Background information on genetic modification of primates
Currently scientists have an arsenal of mouse models available to study the genetic basis of numerous diseases and disorders, some of which are being discovered by deciphering the human genome. Many of these mouse models have been produced through the introduction of new genetic material, or DNA, to the animal and express such diseases as cystic fibrosis, muscular dystrophy and cancer. Although these mouse models have been invaluable in furthering the understanding of the genetic basis of diseases, many of these models do not accurately mimic the symptoms seen in patients.
The intent of this research is to develop and optimize techniques currently used to produce mouse disease models in an animal more closely related to humans, the monkey. Once optimized techniques are available to produce genetically modified monkeys, relevant disease models can be produced, which will lead to improved therapies and ultimately cures.
In order to produce a genetically modified monkey, Anthony Chan, Ph.D., and colleagues introduced the GFP gene (green fluorescent protein) to monkey eggs, which expressed a green protein. The GFP gene was used due to the ease in detection, it is commonly used throughout research labs, and it's been proven safe in animal models. After the GFP gene entered the egg, fertilization was accomplished by injecting a single sperm into the egg, known as intracytoplasmic sperm injection (ICSI).
The GFP gene was transmitted to the monkey egg using a neutralized retroviral vector. Most commonly, viruses are associated with illnesses. However, scientists and physicians utilize neutralized vectors to both produce transgenic animals for disease models and use similar viruses to treat diseases in humans. Viruses have the unique ability to introduce DNA into cells, thus scientists take advantage of this ability to introduce genetic information to produce relevant animal models or clinical treatments to patients. These viruses have been modified with no ability to replicate or cause disease.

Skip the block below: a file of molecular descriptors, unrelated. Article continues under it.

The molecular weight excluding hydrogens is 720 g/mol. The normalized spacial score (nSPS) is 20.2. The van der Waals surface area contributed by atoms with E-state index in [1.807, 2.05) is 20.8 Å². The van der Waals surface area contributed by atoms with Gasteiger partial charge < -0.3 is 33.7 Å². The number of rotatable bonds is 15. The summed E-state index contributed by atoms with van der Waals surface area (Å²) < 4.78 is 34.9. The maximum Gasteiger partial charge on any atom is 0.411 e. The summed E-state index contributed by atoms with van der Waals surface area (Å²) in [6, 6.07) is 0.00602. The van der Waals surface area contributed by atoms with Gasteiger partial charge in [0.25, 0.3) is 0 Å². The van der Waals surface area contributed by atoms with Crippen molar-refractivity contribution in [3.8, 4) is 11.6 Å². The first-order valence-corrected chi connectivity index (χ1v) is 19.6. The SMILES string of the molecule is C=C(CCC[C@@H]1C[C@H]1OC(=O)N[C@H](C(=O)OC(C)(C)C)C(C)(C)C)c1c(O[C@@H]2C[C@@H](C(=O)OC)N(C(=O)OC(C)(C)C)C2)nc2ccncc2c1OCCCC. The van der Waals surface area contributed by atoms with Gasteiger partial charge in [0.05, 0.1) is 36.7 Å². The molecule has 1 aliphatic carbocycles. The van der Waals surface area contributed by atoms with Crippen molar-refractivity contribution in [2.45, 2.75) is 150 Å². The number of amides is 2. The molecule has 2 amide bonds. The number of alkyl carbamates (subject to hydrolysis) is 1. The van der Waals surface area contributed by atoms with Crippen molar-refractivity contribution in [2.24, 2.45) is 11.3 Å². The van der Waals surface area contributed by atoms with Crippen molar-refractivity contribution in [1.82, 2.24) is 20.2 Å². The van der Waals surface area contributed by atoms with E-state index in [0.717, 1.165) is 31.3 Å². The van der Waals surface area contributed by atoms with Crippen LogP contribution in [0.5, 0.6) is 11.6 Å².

Chan began with 224 monkey eggs, and while using two versions of the viral vector (each varied in their control switch, also known as a promoter), he chose 40 embryos to transfer to surrogate monkey females, at two embryos per monkey surrogate. From these transfers, five pregnancies were established, consisting of one blighted pregnancy (no fetal development), one set of twins and three single pregnancies.
At approximately halfway through the pregnancy, the twins were unfortunately lost to miscarriage, but each of the three single pregnancies led to healthy offspring, one carrying the GFP reporter gene, who is named ANDi. The name ANDi was chosen due to the method in which the reporter gene (GFP) incorporates into the monkey's DNA. The reporter gene is first copied in a reverse orientation and then is inserted into the monkey's DNA (inserted DNA backward = ANDi). The miscarriages also were carrying the GFP gene.
This work demonstrates that through the use of a modified virus, scientists now can produce genetically modified monkeys to use as improved models of human disease. With the availability of improved animal models, treatments and cures will more quickly move from laboratories to patients.